This Cargo Plane Looks Strange, But It Serves An Important Purpose

On July 20, 1969, the world watched in awe as the first-ever human footprints were set on the moon. It was a momentous milestone for the United States National Aeronautics and Space Administration (NASA).

But before Neil Armstrong could make his famous giant leap, there were numerous hurdles that NASA engineers and scientists had to jump over. One particularly perplexing issue was logistics. Manufactured rocket parts and other bulky cargo had to go through the tediously long 18 to 25-day travel through the Gulf of Mexico or Panama Canal just to reach the testing center at Cape Kennedy, Florida. While land travel could have been a much faster route, it was more challenging to move such huge cargo through low tunnels and small roadways lined with wires. Air travel was also out of the question as no aircraft was spacious enough to handle the load.

That was until the Guppy plane, developed by the Aero Spaceline Industries (ASI) in California, entered the picture in 1961. The strange-looking plane was able to transport the oversized parts in mere 18 hours. Since then, the Guppy has been an indispensable part of NASA's space exploration efforts.

Evolutions of the weird but efficient plane

The 1961 Guppy plane, referred to as the "Pregnant Guppy," was a design conceived by former U.S. Air Force pilot Jack Conroy. It was essentially a modification of the Boeing Model 377. The cargo bay of the Guppy measured a particularly wide 20-feet in diameter, according to CNN.

Following the successful flight of the first Guppy plane, Conroy's company, ASI, made another a second iteration of the aircraft three years later. It was named the "Super Guppy" as it came with a bigger, 25-meter-diameter compartment and better high-powered engines. Access to the cargo bay was also changed. Instead of disconnecting the tail, the Super Guppy featured a hinged nose for much easier frontal loading.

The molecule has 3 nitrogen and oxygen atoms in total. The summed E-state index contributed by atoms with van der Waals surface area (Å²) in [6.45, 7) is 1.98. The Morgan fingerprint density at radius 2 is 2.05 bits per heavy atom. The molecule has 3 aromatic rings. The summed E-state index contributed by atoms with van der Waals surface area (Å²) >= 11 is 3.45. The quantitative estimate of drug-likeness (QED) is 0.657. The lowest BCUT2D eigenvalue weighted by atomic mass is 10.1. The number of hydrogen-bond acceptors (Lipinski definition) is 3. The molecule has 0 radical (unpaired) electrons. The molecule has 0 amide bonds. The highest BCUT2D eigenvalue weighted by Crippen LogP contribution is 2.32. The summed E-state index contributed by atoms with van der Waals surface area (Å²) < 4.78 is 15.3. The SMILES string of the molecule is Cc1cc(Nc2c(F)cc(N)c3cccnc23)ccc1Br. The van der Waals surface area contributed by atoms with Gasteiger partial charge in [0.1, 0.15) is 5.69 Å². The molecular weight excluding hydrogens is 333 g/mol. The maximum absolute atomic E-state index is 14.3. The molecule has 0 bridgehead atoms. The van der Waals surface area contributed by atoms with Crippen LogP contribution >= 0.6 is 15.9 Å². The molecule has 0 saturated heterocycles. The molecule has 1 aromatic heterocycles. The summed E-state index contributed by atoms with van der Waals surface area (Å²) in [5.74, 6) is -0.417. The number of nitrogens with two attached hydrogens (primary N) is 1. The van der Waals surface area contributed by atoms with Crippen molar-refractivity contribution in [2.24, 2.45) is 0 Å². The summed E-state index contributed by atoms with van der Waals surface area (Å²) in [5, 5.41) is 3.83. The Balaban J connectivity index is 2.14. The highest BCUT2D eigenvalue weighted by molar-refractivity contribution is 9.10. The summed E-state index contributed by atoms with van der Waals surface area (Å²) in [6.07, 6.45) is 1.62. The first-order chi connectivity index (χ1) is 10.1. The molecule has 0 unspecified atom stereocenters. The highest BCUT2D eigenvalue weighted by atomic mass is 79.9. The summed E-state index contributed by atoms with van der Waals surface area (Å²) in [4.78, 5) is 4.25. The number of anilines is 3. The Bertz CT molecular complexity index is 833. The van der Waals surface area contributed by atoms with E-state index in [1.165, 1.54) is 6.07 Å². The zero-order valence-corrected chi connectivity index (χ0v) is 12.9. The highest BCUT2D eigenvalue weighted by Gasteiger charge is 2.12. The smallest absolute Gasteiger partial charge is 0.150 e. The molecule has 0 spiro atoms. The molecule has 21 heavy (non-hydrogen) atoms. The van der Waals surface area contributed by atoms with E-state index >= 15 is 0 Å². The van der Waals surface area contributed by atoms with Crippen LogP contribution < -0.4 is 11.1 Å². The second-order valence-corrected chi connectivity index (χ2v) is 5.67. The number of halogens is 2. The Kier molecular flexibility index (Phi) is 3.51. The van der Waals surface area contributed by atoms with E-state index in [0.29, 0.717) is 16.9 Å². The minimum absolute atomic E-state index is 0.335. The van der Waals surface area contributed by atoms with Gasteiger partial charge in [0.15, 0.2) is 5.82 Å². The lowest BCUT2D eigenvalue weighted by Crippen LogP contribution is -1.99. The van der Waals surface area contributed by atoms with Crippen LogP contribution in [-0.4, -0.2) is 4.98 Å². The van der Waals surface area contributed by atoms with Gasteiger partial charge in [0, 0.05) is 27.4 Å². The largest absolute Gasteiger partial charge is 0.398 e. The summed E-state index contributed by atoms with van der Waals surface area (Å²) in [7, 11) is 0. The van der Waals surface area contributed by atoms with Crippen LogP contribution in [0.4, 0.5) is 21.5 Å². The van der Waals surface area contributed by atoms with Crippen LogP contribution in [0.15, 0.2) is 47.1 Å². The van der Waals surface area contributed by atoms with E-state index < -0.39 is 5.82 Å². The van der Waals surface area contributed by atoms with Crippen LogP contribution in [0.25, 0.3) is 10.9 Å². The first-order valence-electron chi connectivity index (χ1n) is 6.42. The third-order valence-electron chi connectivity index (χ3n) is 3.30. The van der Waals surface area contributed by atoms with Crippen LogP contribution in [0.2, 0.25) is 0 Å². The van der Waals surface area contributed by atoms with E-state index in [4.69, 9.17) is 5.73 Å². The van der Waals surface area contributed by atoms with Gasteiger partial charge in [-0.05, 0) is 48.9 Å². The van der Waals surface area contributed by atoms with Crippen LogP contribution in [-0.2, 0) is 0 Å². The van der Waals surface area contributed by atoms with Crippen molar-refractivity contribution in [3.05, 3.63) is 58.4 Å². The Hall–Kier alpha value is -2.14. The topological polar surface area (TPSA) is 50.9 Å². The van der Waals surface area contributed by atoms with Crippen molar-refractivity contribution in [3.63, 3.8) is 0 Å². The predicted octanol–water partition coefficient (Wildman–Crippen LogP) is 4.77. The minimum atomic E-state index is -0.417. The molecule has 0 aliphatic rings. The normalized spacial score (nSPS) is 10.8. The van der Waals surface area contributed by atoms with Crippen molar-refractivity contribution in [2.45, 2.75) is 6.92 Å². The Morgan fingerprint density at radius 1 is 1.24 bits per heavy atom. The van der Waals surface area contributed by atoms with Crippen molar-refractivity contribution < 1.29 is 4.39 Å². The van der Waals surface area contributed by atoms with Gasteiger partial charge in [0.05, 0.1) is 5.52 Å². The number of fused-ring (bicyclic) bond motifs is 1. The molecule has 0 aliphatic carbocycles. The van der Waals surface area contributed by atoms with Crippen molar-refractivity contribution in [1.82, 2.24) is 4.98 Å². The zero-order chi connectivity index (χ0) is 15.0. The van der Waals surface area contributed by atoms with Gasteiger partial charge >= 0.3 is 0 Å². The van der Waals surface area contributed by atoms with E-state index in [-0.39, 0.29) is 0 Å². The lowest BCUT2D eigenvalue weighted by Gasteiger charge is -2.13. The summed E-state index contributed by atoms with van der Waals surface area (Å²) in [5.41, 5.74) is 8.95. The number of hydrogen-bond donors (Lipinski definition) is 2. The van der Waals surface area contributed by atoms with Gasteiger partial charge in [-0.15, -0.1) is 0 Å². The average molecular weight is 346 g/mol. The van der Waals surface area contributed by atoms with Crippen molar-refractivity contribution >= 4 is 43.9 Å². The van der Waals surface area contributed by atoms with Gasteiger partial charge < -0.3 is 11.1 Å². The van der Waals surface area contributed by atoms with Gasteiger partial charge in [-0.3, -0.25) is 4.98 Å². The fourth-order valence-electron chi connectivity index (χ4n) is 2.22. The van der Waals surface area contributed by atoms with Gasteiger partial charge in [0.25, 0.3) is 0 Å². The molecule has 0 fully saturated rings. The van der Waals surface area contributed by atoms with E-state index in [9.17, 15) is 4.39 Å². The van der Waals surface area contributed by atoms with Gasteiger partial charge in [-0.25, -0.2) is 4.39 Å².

The last evolution of the Guppy planes is the Super Guppy Turbine (SGT) which was just like the Super Guppy but with upgraded engines (Allison T-56 turboprops). CNN noted that the SGT boasted a slightly bigger cargo floor of 13 feet Aero Spaceline to the Super Guppy's nine feet. Only four SGTs were made, two by Conroy's company and the last two by the aerospace company Airbus.

The Guppies' role in NASA's space programs

The Pregnant Guppy was originally built with one specific purpose in mind: to carry part of the Apollo program's Saturn rocket. NASA went on to use the Super Guppy up until its retirement in 1997, logging a total of more than 3 million miles. In three decades, the Super Guppy plane helped ferry crucial rocket components for a wide variety of space programs, including the Gemini and Apollo programs that sent humans to space, the Skylab that serves as the first station of the US, and the International Space Station (ISS) that houses six crews in space.

In 1997, NASA took possession of the newest of the Airbus-developed Super Guppy Turbines. The SGT remains in use today and logged more than a hundred flight hours in 2019. It was used for transporting parts of the International Space Station and the new exploration spacecraft, Orion.